It seems that the Piccadilly line is only just getting back to normal after a problem with flat spots on the wheels of 50% of the trains: [TfL Link].
Looking at the data for the number of trains running, this seems to stem from around the 24th November (Thursday) when the numbers started to drop off. Analysing this data is problematic because of the noise inherent in the data collection process and the need to take weekends into account. There is also the launch of the Night Tube on the Piccadilly line which happened on Friday 16th December.
Plotting the total number of tubes running over a 24 hour period as a moving average makes things a bit simpler:
The data break is immediately evident on the 8th and 9th December, but the numbers can be seen to be dropping from the 23rd to the 28th. Then the 5th, 6th and 7th of December (Mon to Wed) just before the data break is particularly bad. It’s interesting to note that there were more tubes running on the 10th and 11th of December (Sat/Sun) than there were running on the 5th and 6th (Mon/Tue), which seems to be the worst period for the Piccadilly Line.
While this is quite an interesting exercise, the real value of this type of analysis is in the effect it has on the commuter. Spacing between tubes of 15 minutes were reported and sections of the line had no service at all. What I need to develop now is a way of generating these spatial analytics automatically from the data as we collect it.
Somebody managed to do a SQL injection attack on MapTube recently, so it hasn’t been working properly for a while. Now that the vulnerability has been identified and fixed though, it’s back to normal again.
Looking through the logs, they’ve spent the best part of a month trying to do this, so I wish I had seen it earlier. It’s also been flagged by the main firewall as malicious.
I’ve had this idea for a while, but it occurred to me that we should be doing some spatial analysis on where all these attacks are coming from. They use groups of IP addresses which they change every day, but we have years worth of data now for a number of different web servers which could be analysed. The same applies to all the spam email that we’re filtering out. Just looking at the web server logs for this morning from midnight to 9am, there were 15 potential attacks and there were also 39 the day before, so there’s a lot of potential data there if we started putting it all together. It’s all just information theory.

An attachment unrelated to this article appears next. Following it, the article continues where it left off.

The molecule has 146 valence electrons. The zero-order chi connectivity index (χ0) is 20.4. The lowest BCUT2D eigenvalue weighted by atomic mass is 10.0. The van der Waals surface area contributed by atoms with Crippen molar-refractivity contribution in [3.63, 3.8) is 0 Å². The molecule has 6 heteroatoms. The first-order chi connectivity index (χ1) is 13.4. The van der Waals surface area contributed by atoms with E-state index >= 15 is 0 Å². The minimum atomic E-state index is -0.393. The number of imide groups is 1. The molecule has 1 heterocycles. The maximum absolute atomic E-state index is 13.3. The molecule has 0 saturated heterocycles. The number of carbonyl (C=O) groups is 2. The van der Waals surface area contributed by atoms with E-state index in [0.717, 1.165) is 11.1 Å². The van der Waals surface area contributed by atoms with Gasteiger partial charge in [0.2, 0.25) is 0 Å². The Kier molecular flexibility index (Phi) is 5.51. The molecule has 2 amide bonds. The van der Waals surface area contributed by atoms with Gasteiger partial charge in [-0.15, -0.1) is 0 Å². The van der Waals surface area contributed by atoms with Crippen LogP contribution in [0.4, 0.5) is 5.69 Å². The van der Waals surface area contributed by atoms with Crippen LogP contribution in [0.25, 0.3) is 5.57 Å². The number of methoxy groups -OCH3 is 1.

Just to follow up on the last post about the launch of the “Night Tube”, the service launched on the Jubilee Line last Friday. There are now close to 40 tubes running over night at the weekend on the Central, Victoria and Jubilee lines. The chart above shows the number of tubes running on Thursday 6th October through to 23:57 on Sunday night. The morning and evening peak rush hours are evident for Thursday and Friday, then the first Jubilee Line night services can be seen in the trough between Friday and Saturday.
The interesting thing to do now would be to run a public transport accessibility analysis using the real-time running data to see which parts of the city are now more connected. As today is the second day of the Southern Rail strike, that might make another interesting subject. Using the Census travel to work data we could forecast the areas where people are going to be late for work because of transport failures. That could potentially give a measure of what effect any strikes, or even just “congestion” generally, is having on London.
On a technical level, one thing which is now becoming apparent is that the number of drop-outs from the API has increased. It used to be that there would be a few per day on the Northern Line (biggest data), but now they seem to be occurring randomly across all the lines. The CASA API has been collecting data since the London Olympics in 2012, so it’s long overdue for some maintenance.
The first night tubes started running last Friday evening, so I couldn’t help wondering what that does to the number of tubes running. The graph above shows the total number of tubes running from Thursday 18th to Sunday 22nd August. My first reaction was, “what night service”, but then I read the TfL statement and realised that this is only the Central and Victoria lines with the rest to follow in the Autumn. The arrows on the diagram above show where the extra services show up in the statistics.
The following graph of only the Central and Victoria lines shows it a lot better:
The total of around 20 tubes running through the night, with a total capacity of around 800 passengers each (TfL Rolling Stock) is a significant extra capacity. It’s just that the peak rush hour service is so much bigger by comparison. I also wonder whether they were testing the Central line on the Thursday evening because of the large number showing up there over night? Normally we get a small residual number of tubes moving during the shutdown period which I’ve always put down to engineering services.